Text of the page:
The 2014 FIBA Americas U18 Championship will feature eight national teams from North, South and Central America and the Caribbean, including: Argentina, Brazil, Canada, Chile, El Salvador, Mexico, Puerto Rico and the United States. The top four finishing teams will qualify for the 2015 FIBA U19 World Championship. Players eligible for this team must be U.S. citizens born on or after Jan. 1, 1996.

Including Turner, Notre Dame now has had significant representation on the past five USA Basketball U18 National Teams, dating back to 2006, when current Fighting Irish associate head coach Carol Owens served as an assistant coach with Team USA. Two years later, she was the USA U18 head coach and piloted a squad led by future Notre Dame All-American Skylar Diggins (’13) to the gold. In 2010, another soon-to-be Fighting Irish All-American, Kayla McBride (’14), was part of the USA U18 gold medal-winning roster, and in 2012, current Notre Dame junior Michaela Mabrey (Belmar, N.J./Manasquan) helped her country take home the gold, with current Fighting Irish athletic trainer Anne Marquez serving in a similar role on that 2012 USA Basketball U18 squad.

Turner recently completed a stellar career at Manvel High School by leading that school to the 2014 Texas Class 5A state championship and being named the tournament Most Valuable Player. She went on to be named the 2014 Gatorade and USA Today National High School Player of the Year (and was a finalist for the Naismith and Morgan Wootten National Player of the Year awards), as well as the MVP of the McDonald’s High School All-America Game after piling up 10 points, 11 rebounds and three blocks while making the game-winning basket in the West Team’s 80-78 win at the United Center in Chicago. In addition, she was a 2014 consensus prep All-American and was named Texas Miss Basketball by the Texas Association of Basketball Coaches (TABC).

During her 152-game prep career, Turner averaged 21.0 points, 10.5 rebounds, 3.9 blocks, 3.1 steals and 3.0 assists per game, averaging a double-double in each of her final three seasons (she played her first two prep seasons at Houston’s Westbury Christian School, helping that squad to the 2011 Texas Association of Private and Parochial Schools Class 4A title before transferring to Manvel before the 2012-13 school year). She was a two-time high school All-America choice, as well as a three-time first-team all-state selection.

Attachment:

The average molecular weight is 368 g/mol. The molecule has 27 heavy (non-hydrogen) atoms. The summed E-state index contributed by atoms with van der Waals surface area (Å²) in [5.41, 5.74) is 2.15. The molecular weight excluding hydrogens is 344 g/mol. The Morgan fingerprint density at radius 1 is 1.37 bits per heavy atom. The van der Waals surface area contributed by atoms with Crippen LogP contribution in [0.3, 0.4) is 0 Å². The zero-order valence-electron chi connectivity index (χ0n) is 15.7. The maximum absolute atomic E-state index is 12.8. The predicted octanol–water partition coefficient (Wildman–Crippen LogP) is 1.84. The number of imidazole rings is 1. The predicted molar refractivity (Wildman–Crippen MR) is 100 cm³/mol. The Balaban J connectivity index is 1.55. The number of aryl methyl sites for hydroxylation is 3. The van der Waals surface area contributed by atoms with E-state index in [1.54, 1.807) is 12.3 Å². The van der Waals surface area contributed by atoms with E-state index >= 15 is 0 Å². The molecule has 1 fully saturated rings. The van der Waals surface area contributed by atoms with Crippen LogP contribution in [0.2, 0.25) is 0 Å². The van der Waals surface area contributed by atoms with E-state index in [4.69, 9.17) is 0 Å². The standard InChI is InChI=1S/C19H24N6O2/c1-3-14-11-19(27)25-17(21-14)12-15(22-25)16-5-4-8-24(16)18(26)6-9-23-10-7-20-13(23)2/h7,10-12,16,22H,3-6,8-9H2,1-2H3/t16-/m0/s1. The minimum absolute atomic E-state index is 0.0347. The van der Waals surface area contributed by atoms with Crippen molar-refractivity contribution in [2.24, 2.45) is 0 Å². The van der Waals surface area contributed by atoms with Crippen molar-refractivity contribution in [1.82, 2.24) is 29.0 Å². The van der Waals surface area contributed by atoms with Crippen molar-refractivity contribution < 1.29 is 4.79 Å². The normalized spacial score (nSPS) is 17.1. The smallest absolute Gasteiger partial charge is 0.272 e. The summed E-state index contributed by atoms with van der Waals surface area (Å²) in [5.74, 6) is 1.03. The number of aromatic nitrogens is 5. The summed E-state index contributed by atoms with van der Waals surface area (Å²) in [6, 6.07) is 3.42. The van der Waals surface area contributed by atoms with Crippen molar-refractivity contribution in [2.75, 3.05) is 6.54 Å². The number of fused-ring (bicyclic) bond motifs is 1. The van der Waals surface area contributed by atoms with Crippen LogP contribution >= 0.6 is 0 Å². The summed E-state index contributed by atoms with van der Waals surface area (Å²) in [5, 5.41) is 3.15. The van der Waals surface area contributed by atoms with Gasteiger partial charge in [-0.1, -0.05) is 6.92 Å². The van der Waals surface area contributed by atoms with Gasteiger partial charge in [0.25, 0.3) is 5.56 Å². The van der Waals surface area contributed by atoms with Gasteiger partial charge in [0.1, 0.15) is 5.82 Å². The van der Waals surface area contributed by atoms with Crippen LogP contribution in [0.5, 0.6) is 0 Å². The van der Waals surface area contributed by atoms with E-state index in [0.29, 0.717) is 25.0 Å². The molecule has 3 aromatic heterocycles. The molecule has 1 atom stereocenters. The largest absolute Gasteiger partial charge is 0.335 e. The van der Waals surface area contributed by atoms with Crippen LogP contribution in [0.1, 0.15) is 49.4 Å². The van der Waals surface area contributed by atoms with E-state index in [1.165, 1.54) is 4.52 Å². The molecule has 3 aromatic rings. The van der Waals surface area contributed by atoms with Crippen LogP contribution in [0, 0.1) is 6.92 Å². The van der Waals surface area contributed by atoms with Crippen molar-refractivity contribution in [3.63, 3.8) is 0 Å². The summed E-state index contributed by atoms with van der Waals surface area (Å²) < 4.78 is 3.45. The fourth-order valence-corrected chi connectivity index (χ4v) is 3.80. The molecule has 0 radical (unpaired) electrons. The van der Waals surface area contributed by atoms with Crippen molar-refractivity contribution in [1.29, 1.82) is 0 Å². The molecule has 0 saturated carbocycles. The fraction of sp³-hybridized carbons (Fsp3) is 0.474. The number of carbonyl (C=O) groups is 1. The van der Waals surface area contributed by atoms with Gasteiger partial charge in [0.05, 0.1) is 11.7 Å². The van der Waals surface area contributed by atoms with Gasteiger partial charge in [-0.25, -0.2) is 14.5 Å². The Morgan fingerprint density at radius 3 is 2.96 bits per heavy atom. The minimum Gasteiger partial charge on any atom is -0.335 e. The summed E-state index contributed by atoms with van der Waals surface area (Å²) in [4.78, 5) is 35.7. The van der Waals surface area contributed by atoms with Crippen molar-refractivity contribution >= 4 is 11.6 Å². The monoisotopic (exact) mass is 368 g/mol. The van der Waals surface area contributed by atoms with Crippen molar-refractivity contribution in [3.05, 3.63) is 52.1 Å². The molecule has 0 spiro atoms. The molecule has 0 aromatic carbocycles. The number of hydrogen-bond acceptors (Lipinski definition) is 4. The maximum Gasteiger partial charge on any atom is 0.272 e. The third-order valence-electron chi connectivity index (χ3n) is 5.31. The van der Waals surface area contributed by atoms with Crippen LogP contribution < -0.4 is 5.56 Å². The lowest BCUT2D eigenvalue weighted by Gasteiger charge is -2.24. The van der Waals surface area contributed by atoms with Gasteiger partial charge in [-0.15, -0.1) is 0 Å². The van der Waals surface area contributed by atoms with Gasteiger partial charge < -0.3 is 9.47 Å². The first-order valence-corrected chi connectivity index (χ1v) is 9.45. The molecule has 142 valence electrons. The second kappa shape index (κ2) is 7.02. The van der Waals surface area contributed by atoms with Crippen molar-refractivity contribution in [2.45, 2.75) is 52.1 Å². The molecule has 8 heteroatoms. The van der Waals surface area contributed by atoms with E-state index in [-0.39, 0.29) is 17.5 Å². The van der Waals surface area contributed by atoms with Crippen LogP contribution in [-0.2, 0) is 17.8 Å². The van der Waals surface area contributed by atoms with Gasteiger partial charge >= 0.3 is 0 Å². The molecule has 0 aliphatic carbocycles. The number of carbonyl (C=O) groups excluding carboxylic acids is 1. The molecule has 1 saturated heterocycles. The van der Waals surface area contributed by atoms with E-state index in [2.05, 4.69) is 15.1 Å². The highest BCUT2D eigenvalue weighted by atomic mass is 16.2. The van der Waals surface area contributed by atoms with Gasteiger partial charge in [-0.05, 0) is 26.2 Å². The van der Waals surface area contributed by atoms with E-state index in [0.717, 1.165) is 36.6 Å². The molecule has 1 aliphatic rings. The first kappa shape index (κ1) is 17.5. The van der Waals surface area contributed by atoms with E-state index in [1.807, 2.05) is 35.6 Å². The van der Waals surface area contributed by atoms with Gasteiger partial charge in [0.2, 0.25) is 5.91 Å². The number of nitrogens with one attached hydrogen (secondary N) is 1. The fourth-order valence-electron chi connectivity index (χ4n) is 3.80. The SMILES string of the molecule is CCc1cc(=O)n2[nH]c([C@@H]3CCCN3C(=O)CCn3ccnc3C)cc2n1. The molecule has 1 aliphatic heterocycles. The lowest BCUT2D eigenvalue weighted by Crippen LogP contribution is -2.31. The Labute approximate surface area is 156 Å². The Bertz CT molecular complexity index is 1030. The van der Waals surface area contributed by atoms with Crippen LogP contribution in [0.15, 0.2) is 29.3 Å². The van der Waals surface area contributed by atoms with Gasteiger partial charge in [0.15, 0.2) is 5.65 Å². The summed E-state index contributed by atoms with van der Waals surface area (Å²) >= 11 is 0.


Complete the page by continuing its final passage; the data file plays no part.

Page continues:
The Notre Dame women’s basketball program joined with Fighting Irish fans all around the world in supporting the Notre Dame men’s lacrosse team as that squad played Duke Monday afternoon in the NCAA national championship game. Although the Fighting Irish came up just short, losing 11-9, it was an outstanding season for head coach Kevin Corrigan’s crew.

The Notre Dame women’s basketball and men’s lacrosse teams had much in common on the road to their respective NCAA national championship game appearances. Just how much in common? Consider that both teams …

… won ACC Tournament titles, the first postseason crowns won by Notre Dame in any sport during its inaugural season in the conference.
… won their NCAA Tournament round-of-16 games at home (women’s basketball vs. Oklahoma State in a regional semifinal of 64-team event; men’s lacrosse vs. Harvard in a first-round game of 18-team event).